First-person perspective: student curator shares experience

Student curators and professors with artist Natessa Amin, celebrating the opening of "Dancing on the Water Tank." Photo courtesy of Vivian Viera

Teddi Caputo ‘18 shares what it was like to curate the Berman’s new exhibition in collaboration with fellow museum studies students 

Teddi Caputo

thcaputo@ursinus.edu

“Natessa Amin: Dancing on the Water Tank” is particularly unique not only because it is the artist’s first solo exhibition at a museum, but also because it was curated by twelve people. “Dancing on the Water Tank,” now on show at the Berman, is the first exhibition curated under Ursinus’ new museum studies minor—a class of ten students, myself included, and our professors, Dr. Deborah Barkun and Ginny Kollak.

Amin’s work deals with the exploration of cultural identity, family, and the moments that define who we are. Through her use of abstracted forms and alternative materials Amin presents a look into the struggles and revelations that we all experience throughout life.

“Dancing on the Water Tank” came to fruition after many months of deliberation from vastly different creative voices. Curating an exhibition as an undergraduate is a triumph in and of itself, but perhaps even better than that was learning how to work with others to achieve the incredible result that we did. “Dancing on the Water Tank” is truly a beautiful work of art (and not just because of all the paintings and sculptures now residing in the museum’s upper gallery). Every decision we made was backed by months of careful planning, arguments, frustration, laughter, and awe. The act of putting all the pieces together was a form of artmaking itself. Working collaboratively teaches you so much about understanding those around you. It teaches you to compromise and listen, and that an open mind is more valuable than a biased one.

Funnily enough, the most challenging part of this process was perhaps deciding on the accent wall color for the exhibition. It took weeks of debate over numerous shades of pinks, purples, blues, and greens. We all listened and deliberated, yet it was pure luck that one person picked up the shade “Twilight Magenta” and held it to the wall. It was perfect, complimenting Amin’s work in all the right ways. From that moment forward Twilight Magenta became a joke, a mascot, and a color we all truly loved. It is reflective of the moment when we came together, and it is representative of a vision that helped move us forward.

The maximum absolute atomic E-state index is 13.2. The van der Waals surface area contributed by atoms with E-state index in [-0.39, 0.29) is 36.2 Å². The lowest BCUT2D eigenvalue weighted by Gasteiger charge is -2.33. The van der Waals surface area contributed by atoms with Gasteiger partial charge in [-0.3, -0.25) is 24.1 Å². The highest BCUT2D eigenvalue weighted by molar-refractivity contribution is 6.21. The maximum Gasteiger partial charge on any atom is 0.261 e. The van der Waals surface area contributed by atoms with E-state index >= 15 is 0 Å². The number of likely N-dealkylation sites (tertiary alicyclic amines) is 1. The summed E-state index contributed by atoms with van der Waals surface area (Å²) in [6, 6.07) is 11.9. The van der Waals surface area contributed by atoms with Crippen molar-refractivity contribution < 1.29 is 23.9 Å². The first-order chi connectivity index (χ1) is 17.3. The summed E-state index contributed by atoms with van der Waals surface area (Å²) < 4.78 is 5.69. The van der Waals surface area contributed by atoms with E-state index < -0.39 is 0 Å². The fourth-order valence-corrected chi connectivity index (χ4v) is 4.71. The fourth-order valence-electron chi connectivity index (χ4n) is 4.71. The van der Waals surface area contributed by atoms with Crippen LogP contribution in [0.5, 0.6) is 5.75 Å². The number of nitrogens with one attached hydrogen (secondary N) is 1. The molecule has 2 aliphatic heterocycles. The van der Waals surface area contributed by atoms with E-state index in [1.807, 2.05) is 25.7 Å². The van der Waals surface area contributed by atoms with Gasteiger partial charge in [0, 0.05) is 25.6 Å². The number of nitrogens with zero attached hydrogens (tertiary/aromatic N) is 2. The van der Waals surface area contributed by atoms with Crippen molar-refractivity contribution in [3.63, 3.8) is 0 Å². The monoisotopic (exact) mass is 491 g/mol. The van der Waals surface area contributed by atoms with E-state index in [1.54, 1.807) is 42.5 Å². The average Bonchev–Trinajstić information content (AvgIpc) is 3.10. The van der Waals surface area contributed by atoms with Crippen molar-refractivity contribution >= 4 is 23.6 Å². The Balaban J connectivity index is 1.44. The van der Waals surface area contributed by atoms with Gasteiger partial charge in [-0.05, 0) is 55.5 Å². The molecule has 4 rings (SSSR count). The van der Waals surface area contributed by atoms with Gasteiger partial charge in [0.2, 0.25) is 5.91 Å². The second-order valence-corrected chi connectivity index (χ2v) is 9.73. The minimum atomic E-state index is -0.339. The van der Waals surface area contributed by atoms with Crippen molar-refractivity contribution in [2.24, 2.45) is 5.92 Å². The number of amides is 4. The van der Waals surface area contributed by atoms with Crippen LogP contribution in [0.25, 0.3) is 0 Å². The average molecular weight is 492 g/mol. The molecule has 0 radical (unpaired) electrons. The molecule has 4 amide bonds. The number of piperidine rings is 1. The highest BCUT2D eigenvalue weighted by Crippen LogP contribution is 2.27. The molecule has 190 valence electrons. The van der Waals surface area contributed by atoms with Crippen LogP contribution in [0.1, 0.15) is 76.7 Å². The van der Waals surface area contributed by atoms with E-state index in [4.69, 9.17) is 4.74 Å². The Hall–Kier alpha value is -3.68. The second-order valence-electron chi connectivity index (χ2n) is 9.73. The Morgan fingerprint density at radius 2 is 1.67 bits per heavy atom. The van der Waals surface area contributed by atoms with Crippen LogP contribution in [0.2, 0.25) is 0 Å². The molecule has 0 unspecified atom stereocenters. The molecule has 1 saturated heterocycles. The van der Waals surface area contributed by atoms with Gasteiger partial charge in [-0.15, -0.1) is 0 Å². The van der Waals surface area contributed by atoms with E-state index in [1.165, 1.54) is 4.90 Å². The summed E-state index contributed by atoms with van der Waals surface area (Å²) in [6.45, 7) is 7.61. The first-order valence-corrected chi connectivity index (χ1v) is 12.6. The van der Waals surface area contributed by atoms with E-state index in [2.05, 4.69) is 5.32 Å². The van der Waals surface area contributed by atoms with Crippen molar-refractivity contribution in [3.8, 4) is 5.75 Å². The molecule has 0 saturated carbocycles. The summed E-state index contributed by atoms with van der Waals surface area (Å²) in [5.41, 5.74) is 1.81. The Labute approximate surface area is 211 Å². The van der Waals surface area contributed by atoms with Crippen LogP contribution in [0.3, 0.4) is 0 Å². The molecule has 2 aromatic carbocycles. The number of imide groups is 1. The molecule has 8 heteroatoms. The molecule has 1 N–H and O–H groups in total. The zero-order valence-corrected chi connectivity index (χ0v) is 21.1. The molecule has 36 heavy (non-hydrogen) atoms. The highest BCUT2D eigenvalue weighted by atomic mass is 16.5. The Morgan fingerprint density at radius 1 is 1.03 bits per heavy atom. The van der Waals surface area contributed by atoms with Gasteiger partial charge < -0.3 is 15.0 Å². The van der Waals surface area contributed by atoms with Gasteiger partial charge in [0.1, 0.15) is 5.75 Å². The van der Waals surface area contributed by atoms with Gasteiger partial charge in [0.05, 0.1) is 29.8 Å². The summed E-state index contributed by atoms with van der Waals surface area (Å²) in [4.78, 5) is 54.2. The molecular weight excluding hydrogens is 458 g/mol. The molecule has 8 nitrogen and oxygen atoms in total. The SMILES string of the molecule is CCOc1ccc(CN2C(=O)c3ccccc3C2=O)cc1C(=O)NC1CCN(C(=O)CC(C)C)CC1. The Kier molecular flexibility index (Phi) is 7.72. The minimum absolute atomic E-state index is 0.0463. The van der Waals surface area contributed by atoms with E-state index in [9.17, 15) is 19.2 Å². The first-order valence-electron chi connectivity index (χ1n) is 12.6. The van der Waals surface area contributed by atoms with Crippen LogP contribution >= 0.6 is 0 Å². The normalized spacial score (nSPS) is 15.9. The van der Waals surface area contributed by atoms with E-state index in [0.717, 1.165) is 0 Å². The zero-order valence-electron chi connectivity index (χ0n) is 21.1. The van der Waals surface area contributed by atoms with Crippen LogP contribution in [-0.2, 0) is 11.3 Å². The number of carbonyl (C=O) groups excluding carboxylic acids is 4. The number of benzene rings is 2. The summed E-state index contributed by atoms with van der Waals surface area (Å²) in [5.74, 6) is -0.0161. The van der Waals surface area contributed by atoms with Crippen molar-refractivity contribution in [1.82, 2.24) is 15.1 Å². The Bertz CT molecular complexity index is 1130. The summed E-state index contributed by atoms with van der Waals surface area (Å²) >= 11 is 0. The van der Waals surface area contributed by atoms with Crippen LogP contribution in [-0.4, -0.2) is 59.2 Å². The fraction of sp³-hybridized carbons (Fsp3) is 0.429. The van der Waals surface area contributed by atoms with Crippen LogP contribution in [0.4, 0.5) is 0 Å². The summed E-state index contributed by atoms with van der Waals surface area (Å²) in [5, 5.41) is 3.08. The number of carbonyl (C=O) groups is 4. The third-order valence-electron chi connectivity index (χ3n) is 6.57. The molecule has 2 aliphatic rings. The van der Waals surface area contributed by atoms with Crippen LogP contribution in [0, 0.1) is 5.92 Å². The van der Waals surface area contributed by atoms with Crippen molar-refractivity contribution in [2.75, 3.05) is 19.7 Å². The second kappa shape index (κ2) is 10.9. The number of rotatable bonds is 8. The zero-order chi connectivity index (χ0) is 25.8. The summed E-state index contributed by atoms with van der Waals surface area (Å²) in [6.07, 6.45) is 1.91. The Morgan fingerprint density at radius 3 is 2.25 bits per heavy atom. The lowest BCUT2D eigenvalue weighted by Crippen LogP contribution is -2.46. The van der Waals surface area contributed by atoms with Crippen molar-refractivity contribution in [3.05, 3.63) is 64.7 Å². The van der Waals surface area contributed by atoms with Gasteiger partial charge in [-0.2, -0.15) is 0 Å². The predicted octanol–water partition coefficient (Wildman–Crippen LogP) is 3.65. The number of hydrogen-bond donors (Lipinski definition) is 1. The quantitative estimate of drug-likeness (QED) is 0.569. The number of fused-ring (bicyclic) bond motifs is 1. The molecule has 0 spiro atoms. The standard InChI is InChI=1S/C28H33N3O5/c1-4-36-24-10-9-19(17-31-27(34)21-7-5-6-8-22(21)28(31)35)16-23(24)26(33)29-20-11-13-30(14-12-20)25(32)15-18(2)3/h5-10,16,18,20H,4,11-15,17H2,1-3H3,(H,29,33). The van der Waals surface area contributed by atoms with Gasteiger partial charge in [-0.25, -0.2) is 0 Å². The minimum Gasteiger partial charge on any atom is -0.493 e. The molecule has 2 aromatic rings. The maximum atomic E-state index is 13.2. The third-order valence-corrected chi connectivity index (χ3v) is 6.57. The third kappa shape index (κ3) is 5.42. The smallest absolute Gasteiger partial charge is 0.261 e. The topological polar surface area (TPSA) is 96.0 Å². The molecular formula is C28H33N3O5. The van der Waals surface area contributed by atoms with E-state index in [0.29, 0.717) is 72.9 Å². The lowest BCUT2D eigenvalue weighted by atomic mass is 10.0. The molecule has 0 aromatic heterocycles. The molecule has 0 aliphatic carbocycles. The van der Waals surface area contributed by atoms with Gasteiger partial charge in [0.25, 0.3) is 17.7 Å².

We also spent hours pulling together a zine to act as an accompanying text to the exhibition. This document had been in the works for weeks and was the very last task we needed to finish. Late in the evening, we carefully pieced it together, taping page by page until it was done. In a moment of pure awe and reverence my class sat in silence and watched as we flipped through the final draft. It was in this moment that I felt it had all been worth it. It felt almost cinematic, an experience I look back on fondly and emotionally.

“Dancing on the Water Tank” is exemplary of artistic achievement within an academic setting—the tangible success behind the ideas and actions of a collaborative force. As I walked through our opening reception and watched the smiling faces of students, faculty, family, and friends, there was a sense of overwhelming joy. To quote Dr. Barkun, “I do not remember the last time that I felt so happy or felt surrounded by so many happy people.” It was truly that moving for everyone involved, but then again, how could one not be moved when everything is reflecting Twilight Magenta?